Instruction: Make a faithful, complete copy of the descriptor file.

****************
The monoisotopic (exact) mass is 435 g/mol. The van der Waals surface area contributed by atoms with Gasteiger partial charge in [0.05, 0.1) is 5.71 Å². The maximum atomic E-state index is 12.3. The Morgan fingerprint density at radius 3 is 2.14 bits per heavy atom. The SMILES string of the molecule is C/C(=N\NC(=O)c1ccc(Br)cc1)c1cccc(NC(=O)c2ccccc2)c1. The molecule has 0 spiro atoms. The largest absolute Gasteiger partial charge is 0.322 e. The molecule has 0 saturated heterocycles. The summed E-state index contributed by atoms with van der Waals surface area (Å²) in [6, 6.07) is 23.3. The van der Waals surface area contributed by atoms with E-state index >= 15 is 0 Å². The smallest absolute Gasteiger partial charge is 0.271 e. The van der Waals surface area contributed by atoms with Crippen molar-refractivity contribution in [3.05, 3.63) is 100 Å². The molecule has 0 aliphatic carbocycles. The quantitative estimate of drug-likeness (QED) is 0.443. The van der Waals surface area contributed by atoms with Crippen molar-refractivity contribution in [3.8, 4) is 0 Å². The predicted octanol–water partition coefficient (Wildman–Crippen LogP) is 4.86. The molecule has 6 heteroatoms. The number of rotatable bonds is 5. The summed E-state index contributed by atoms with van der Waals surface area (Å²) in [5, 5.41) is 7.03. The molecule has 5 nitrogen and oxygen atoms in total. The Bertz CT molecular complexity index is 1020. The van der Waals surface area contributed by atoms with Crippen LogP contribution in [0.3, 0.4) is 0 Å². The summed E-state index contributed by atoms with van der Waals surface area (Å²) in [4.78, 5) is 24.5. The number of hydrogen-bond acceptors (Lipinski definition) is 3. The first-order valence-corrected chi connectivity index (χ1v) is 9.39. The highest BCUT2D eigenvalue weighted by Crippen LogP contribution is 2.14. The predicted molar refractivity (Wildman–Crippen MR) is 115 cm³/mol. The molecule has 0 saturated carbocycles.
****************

The monoisotopic (exact) mass is 435 g/mol. The van der Waals surface area contributed by atoms with Gasteiger partial charge in [0.05, 0.1) is 5.71 Å². The maximum atomic E-state index is 12.3. The Morgan fingerprint density at radius 3 is 2.14 bits per heavy atom. The SMILES string of the molecule is C/C(=N\NC(=O)c1ccc(Br)cc1)c1cccc(NC(=O)c2ccccc2)c1. The molecule has 0 spiro atoms. The largest absolute Gasteiger partial charge is 0.322 e. The molecule has 0 saturated heterocycles. The summed E-state index contributed by atoms with van der Waals surface area (Å²) in [6, 6.07) is 23.3. The van der Waals surface area contributed by atoms with E-state index >= 15 is 0 Å². The smallest absolute Gasteiger partial charge is 0.271 e. The van der Waals surface area contributed by atoms with Crippen molar-refractivity contribution in [3.05, 3.63) is 100 Å². The molecule has 0 aliphatic carbocycles. The quantitative estimate of drug-likeness (QED) is 0.443. The van der Waals surface area contributed by atoms with Crippen molar-refractivity contribution in [3.8, 4) is 0 Å². The predicted octanol–water partition coefficient (Wildman–Crippen LogP) is 4.86. The molecule has 6 heteroatoms. The number of rotatable bonds is 5. The summed E-state index contributed by atoms with van der Waals surface area (Å²) in [5, 5.41) is 7.03. The molecule has 5 nitrogen and oxygen atoms in total. The Bertz CT molecular complexity index is 1020. The van der Waals surface area contributed by atoms with Crippen LogP contribution in [0.3, 0.4) is 0 Å². The summed E-state index contributed by atoms with van der Waals surface area (Å²) in [4.78, 5) is 24.5. The number of hydrogen-bond acceptors (Lipinski definition) is 3. The first-order valence-corrected chi connectivity index (χ1v) is 9.39. The highest BCUT2D eigenvalue weighted by Crippen LogP contribution is 2.14. The predicted molar refractivity (Wildman–Crippen MR) is 115 cm³/mol. The molecule has 0 saturated carbocycles.